Hi, I'm an AS Media student, and this blog contains research into the different aspects of film and media, specializing in the Slasher genre. The research has all been put towards the development of my coursework production 'Camp Ivy', which I co-produced with Poppy and Millie. Our coursework has been influenced by the rural locations and mise-en-scene in Friday the 13th and Eden Lake.

Thursday, 2 May 2013

Evaluation Q2 - Representations

How does your media product represent particular social groups?

In media, there are 7 key areas of representation which can be analysed and applied to productions. 

Here is a written version of my answer:

All the characters in our media production are teenagers, including the killer. The age of the characters attracts the target audience of 15-24 year old's, as they can relate to the emotions and feelings expressed by the teenagers on screen. The clothes they are wearing also anchor their age, as they're typical trendy clothes that you would expect a teenager of their age to wear. A typical slasher film convention is that the adults and authority figures are useless and do not help in any of the situations that arise. This convention is portrayed in our film, when the scream queens father does not answer his phone, signifying he is useless. The final girl is portrayed as the innocent and sensible character of the group, which signifies she is the leader of the group, and that, like the stereotypical final girl, she will eventually defeat the killer using her intelligence and intuition. The jock of the group comes across as the one who has a lazy and rude attitude towards his peers, especially his girlfriend (the scream queen). Similar to the jock, the scream queen also has a negative attitude towards the situation, and ends up being separated from the group as she decides to leave before they reach their destination. The jock and scream queen are both binary opposites of the final girls attitude, which is positive and enthusiastic.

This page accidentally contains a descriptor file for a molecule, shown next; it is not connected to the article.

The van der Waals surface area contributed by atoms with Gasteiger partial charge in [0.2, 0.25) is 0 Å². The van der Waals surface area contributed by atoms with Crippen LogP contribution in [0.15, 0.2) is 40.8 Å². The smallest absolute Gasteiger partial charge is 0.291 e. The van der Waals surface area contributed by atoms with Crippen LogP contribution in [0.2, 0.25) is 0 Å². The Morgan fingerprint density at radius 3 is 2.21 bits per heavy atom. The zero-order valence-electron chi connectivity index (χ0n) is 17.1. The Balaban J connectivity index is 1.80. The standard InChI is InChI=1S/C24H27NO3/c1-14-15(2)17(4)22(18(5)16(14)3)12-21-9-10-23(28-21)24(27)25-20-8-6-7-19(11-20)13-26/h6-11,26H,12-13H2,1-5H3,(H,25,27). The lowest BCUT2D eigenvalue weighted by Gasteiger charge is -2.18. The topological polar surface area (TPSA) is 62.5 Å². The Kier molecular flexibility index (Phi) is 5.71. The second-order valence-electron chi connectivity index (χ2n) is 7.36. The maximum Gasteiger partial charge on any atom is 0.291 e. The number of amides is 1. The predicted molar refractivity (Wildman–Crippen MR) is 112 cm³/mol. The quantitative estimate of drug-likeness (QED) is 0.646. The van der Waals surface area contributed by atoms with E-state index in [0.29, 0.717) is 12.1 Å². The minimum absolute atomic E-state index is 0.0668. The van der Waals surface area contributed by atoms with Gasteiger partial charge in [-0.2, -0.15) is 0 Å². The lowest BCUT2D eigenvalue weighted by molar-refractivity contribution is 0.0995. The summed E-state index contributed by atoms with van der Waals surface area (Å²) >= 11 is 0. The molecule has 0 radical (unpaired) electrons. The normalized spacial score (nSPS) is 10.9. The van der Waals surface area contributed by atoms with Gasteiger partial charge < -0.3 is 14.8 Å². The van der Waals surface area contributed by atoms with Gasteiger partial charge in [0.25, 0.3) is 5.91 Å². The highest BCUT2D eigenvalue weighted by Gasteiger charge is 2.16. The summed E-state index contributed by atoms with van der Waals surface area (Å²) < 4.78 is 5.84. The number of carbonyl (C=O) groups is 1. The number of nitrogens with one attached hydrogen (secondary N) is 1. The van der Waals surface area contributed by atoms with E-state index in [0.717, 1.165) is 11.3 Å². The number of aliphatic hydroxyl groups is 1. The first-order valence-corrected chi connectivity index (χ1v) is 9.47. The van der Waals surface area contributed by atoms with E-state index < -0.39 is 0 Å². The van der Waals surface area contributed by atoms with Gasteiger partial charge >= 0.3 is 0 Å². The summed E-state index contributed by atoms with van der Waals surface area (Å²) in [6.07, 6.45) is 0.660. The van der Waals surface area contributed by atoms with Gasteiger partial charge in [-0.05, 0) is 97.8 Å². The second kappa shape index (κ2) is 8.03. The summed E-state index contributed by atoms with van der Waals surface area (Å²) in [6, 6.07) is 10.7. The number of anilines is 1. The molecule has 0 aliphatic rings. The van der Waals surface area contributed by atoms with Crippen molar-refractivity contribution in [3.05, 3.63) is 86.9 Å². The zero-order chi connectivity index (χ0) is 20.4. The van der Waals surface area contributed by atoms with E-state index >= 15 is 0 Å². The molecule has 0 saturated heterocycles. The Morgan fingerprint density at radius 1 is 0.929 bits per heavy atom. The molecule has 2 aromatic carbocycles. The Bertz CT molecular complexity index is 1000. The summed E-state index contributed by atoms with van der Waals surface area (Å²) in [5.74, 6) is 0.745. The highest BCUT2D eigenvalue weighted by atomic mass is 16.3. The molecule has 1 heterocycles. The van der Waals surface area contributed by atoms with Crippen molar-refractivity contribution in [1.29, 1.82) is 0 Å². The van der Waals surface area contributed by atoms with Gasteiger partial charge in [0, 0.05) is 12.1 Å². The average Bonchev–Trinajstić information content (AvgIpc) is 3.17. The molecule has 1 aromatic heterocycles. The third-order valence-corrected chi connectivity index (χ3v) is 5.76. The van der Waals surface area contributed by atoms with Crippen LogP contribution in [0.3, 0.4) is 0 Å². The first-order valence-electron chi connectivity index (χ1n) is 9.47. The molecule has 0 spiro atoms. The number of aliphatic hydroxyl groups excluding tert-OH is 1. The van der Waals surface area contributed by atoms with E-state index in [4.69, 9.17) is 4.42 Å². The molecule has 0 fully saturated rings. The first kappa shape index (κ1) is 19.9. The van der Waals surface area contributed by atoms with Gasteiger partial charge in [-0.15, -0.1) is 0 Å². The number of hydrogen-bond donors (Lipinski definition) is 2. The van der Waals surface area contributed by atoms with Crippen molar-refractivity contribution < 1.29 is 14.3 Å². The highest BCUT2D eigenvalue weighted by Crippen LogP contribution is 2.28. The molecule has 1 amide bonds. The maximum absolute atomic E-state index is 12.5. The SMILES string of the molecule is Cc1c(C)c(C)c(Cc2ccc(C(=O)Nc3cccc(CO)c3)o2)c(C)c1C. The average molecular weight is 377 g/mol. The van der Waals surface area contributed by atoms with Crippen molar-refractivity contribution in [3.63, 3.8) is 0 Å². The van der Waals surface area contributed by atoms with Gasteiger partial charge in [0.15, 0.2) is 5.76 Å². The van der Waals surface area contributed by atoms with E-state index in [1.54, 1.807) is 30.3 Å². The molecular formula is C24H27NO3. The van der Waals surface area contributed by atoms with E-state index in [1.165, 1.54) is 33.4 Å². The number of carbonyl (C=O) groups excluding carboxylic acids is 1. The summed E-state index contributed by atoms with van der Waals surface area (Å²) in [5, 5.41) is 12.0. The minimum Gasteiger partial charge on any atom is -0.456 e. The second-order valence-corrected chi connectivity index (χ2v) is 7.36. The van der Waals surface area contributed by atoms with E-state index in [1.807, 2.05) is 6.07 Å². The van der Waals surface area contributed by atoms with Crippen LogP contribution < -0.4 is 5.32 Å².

Gender comes across strongly using binary opposites in our production. The scream queen and killer are binary opposites. The scream queen fits the stereotype of her role, as she is wearing a low cut vest top, and has long blonde hair. As well as this, she is emotional and weak which is signified by being the first victim out of the group. The killer is the binary opposite of this, because they portray no emotion. Although narrative enigma is used, it is still clear that there is an element of psychopathy revolving around the killer. The killer also portrays strength and power as he succeeds at killing the scream queen. As well as the killer, there are binary opposites between the scream queen and final girl. Carole Clover's theory of the final girl and feminism in slasher films explains how the final girl takes the lead role as she has more masculine attributes which are signified by her body being covered up. Our final girl follows this theory.

To reinforce a normative representation to the audience, we chose for all the characters to be heterosexual. This is signified in our production with the scream queen and jock, by having them walk together at the back of the group and by having a photo of the couple on the background of the scream queens phone. 

In our production, again we are reinforcing a normative representation to the audience as all the characters are physically able. This was done because the group are walking in woods, so having a disabled character would have made the situation less realistic.


Because our film is set in West Yorkshire, all the characters have a Yorkshire accent. They use typical teenage 'slang' language which attracts the target young adult audience. Because the production is set in Yorkshire, it is set in a very rural area to anchor the region.


All the characters in our production are of a working/middle class. They speak the same, and do not dress outrageously different to each other, so they do not look different enough to class them as a different social status. The target audience is also middle and working class, which helps the audience easily realte to the characters.

All the characters are white British, so there is no cultural diversity. There are very few slasher films with a culturally diverse cast, however Prom Night (Nelson McCormick, 2008) challenges this.

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